A thorough search of all fire premises should always be done but if the homeowner meets you outside and tells you no one else is inside, you should not get killed doing a primary search. Similarly, if your primary is complete and fire conditions are worsening, get to a safe area and await fire control before conducting a secondary search.

3. Where is the fire? Fires in cellars, attics and windowless areas create great difficulties and dangers for firefighters. Cellars and attics have similar difficulties in limited access and ventilation. Also, many of these areas are unfinished, exposing structural members to fire, leading to early collapse. Cellars have the additional danger of fire extension into wall voids which can surround and cut off escape routes for unsuspecting firefighters. Pay attention!

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Photo by Mark W. Hamblin
The immediate problem is how to keep our current generation of firefighters alive.

4. How do we get in? Fire-fighters should survey the building for the entry route that will take them to the particular part of the structure that they have to go to. Not everyone should be going through the front door. If your job is to get above the fire floor, the fastest, safest method may be to use a ladder to reach a window.

5. How do we get out (when things are going wrong)? More important than getting into a building is getting out when you're in trouble. Most caught or trapped firefighters became disoriented or lost prior to getting trapped. Maintaining contact with a partner, a wall, a hoseline or a search rope is a must.

Every firefighter must be taught to include the survey of windows in the pre-entry size-up. Recognize casement windows, security gates and bars on windows from the outside before entry, not from the inside with fire chasing you.

Norman's three rules of survival are: never put yourself in a position where you are depending on anyone else to come and get you; always know where your escape route is; and always know where your second escape route is. You might violate one of these rules and survive but if you break all three, your chances of survival plummet.

6. What is happening to the building? The Survival Survey must include an up-to-the-minute evaluation of conditions within the building. Is there a potential for a backdraft occurring, either upon entry or from within a concealed space when a ceiling is pulled to check for extension? Are heat conditions escalating to the point where flashover may occur? In this regard, the height of commercial buildings' ceilings must be considered. High ceilings may hinder firefighters' recognition of potential flashover.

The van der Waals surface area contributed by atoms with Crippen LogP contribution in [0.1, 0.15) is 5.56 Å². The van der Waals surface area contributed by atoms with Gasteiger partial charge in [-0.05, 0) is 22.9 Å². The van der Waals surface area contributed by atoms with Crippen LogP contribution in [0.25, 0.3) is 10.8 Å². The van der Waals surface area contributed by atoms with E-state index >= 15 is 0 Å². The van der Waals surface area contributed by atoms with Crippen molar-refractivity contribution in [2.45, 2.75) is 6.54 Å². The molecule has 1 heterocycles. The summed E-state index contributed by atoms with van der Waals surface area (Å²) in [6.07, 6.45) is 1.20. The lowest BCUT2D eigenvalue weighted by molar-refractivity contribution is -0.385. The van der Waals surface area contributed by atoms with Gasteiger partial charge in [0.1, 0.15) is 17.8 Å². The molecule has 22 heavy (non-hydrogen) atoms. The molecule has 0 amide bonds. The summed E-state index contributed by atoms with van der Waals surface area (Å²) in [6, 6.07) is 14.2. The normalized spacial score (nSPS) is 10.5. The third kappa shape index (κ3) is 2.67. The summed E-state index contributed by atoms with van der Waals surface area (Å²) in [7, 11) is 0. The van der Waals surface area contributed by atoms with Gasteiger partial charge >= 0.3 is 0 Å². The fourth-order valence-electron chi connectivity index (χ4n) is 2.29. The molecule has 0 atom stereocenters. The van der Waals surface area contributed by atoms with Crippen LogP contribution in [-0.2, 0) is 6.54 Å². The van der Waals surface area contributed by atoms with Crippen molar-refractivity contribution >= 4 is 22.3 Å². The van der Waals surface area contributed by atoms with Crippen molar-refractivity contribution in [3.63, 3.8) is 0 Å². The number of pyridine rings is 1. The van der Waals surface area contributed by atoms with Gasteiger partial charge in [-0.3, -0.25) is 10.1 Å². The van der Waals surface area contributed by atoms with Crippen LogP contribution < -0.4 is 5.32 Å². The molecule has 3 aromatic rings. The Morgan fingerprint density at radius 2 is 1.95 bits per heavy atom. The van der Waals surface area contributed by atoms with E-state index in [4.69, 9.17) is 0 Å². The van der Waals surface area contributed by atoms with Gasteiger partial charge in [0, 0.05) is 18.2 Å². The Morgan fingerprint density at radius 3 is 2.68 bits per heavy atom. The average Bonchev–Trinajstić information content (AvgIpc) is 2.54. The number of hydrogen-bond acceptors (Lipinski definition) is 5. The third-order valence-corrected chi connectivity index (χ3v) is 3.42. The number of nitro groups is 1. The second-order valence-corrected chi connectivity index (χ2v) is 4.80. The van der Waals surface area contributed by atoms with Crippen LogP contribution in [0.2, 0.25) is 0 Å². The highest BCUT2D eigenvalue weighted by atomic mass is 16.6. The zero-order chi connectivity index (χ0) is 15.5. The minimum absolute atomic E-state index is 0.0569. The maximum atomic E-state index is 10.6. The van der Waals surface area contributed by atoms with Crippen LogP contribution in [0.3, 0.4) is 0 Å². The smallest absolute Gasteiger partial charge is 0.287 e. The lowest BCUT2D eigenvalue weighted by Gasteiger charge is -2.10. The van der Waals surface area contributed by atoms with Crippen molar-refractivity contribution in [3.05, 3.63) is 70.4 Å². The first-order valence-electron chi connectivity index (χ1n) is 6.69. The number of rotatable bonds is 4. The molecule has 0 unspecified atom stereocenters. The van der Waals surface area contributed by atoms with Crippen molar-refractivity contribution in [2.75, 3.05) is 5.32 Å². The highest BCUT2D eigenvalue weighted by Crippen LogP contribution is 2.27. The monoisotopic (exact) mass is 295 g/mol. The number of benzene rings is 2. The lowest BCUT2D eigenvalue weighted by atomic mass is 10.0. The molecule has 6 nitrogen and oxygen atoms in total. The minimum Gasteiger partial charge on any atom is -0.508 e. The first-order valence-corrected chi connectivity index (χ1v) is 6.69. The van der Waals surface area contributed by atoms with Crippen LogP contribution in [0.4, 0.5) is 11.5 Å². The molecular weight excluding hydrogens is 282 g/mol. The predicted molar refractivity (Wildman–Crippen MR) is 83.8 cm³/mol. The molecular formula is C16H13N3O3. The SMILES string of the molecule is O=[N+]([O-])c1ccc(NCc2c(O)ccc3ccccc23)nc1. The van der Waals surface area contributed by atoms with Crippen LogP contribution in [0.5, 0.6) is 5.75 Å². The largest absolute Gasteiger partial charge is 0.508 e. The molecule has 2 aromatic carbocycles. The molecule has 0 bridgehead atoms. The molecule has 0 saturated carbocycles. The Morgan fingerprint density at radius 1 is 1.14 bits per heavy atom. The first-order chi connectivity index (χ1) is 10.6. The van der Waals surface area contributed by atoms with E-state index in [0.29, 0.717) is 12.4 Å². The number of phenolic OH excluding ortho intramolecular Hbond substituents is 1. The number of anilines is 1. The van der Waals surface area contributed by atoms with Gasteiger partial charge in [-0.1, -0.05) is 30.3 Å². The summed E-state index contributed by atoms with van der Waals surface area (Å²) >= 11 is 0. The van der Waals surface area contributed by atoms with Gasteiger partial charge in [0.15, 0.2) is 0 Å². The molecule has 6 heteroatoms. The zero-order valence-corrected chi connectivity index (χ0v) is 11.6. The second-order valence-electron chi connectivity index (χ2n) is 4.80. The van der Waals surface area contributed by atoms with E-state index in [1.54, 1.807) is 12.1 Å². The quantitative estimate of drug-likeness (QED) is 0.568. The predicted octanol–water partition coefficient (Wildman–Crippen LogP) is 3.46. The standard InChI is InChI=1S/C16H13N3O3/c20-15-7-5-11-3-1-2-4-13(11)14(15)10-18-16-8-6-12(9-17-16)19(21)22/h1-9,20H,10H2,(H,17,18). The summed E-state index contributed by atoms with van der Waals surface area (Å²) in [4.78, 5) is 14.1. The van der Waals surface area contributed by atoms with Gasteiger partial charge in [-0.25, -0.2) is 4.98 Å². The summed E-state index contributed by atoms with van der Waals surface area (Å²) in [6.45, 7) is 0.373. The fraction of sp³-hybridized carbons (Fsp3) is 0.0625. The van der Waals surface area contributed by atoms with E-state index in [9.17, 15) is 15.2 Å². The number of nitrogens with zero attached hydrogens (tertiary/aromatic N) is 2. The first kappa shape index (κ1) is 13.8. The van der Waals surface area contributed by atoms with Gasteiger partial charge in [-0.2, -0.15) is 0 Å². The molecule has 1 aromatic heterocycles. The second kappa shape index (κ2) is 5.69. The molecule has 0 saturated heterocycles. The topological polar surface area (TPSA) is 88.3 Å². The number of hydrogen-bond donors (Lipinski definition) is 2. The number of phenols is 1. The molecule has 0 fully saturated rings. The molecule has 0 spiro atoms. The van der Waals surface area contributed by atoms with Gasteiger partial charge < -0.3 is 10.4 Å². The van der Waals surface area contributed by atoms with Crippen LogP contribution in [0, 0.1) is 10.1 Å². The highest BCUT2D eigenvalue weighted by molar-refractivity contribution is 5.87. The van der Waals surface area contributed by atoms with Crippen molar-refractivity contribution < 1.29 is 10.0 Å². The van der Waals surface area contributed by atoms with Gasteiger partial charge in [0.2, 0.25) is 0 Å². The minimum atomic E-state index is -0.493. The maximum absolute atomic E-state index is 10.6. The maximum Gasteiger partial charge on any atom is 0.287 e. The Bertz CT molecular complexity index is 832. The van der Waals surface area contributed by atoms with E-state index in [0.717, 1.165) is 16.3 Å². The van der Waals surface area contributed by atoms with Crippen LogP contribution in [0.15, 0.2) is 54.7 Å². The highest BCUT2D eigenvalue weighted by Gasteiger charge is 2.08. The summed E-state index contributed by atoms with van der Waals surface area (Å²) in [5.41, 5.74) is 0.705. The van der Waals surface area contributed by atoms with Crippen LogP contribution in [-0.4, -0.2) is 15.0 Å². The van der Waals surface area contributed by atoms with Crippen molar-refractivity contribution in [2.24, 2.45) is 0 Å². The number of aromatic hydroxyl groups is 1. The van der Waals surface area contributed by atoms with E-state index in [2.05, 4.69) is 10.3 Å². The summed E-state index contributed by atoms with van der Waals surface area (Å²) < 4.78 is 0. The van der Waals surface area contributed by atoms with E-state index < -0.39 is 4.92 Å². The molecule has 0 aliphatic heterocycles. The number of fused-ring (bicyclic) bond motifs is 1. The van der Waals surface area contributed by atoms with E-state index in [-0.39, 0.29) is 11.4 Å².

Is the fire spreading out around you in concealed spaces: walls, cocklofts or raised floors, threatening to cut off your escape route? Also, what effect is the fire having on the structural stability? Will the building fall down around you if you stay where you are? What progress is the hoseline making? If the answer to any of these questions indicates potential trouble, you'd better make sure your escape routes are clear and that you will be able to reach a safe area in time to avoid trouble.

Escape training. Even the most careful of us have found ourselves caught up by rapidly changing conditions. Let just one single aerosol can of hair spray or insect killer BLEVE as you pass a room and you can find yourself cut off by fire. The actions taken next are likely to determine your survival or demise, whether you are injured or get off scot-free.

If you are cut off by extending fire, you will have limited options but some of the simplest are sometimes overlooked. First, try to find an area of refuge, even if temporary, and close as many doors between you and the fire as possible. Second, call for help by radio, PASS alarm, even by voice if necessary. Third, begin seeking your own salvation, another escape route or area of refuge. Locate any doors or windows that will get you someplace that is better than where you are.

If a ladder can be placed to a window, you are halfway home but climbing out onto a ladder with fire rolling over your head is no easy task. An emergency descent (see "Get Out Alive," February 1996) may be your only option. It is a fairly difficult task and needs practice to accomplish safely. Similarly, an emergency bailout on a length of personal rope may be advisable if no ladder is available.